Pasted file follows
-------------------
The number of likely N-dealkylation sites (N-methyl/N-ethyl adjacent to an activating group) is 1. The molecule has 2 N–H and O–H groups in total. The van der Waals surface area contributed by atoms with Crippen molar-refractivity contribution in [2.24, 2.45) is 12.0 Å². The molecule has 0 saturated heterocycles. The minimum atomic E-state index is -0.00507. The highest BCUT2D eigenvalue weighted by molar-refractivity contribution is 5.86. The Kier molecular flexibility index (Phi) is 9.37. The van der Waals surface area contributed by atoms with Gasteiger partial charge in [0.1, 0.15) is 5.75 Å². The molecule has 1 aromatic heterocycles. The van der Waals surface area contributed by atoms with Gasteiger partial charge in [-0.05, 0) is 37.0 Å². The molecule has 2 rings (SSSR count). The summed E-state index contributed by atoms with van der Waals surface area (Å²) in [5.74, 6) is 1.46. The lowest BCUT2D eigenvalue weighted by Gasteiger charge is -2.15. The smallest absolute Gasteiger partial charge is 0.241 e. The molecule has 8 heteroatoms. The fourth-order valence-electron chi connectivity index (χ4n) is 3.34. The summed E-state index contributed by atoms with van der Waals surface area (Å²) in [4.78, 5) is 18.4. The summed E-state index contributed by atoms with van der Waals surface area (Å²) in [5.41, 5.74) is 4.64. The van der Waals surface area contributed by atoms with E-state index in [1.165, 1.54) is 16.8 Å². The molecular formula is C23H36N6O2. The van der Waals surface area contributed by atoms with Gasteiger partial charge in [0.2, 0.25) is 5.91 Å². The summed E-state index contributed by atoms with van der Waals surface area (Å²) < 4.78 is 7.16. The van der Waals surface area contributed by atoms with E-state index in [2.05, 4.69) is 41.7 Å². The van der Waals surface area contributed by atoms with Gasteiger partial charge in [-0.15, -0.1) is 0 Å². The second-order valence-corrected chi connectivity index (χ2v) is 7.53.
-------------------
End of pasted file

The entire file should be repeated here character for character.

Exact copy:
The number of likely N-dealkylation sites (N-methyl/N-ethyl adjacent to an activating group) is 1. The molecule has 2 N–H and O–H groups in total. The van der Waals surface area contributed by atoms with Crippen molar-refractivity contribution in [2.24, 2.45) is 12.0 Å². The molecule has 0 saturated heterocycles. The minimum atomic E-state index is -0.00507. The highest BCUT2D eigenvalue weighted by molar-refractivity contribution is 5.86. The Kier molecular flexibility index (Phi) is 9.37. The van der Waals surface area contributed by atoms with Gasteiger partial charge in [0.1, 0.15) is 5.75 Å². The molecule has 1 aromatic heterocycles. The van der Waals surface area contributed by atoms with Gasteiger partial charge in [-0.05, 0) is 37.0 Å². The molecule has 2 rings (SSSR count). The summed E-state index contributed by atoms with van der Waals surface area (Å²) in [5.74, 6) is 1.46. The lowest BCUT2D eigenvalue weighted by Gasteiger charge is -2.15. The smallest absolute Gasteiger partial charge is 0.241 e. The molecule has 8 heteroatoms. The fourth-order valence-electron chi connectivity index (χ4n) is 3.34. The summed E-state index contributed by atoms with van der Waals surface area (Å²) in [4.78, 5) is 18.4. The summed E-state index contributed by atoms with van der Waals surface area (Å²) in [5.41, 5.74) is 4.64. The van der Waals surface area contributed by atoms with E-state index in [1.165, 1.54) is 16.8 Å². The molecular formula is C23H36N6O2. The van der Waals surface area contributed by atoms with Gasteiger partial charge in [0.2, 0.25) is 5.91 Å². The summed E-state index contributed by atoms with van der Waals surface area (Å²) < 4.78 is 7.16. The van der Waals surface area contributed by atoms with E-state index in [2.05, 4.69) is 41.7 Å². The van der Waals surface area contributed by atoms with Gasteiger partial charge in [-0.15, -0.1) is 0 Å². The second-order valence-corrected chi connectivity index (χ2v) is 7.53.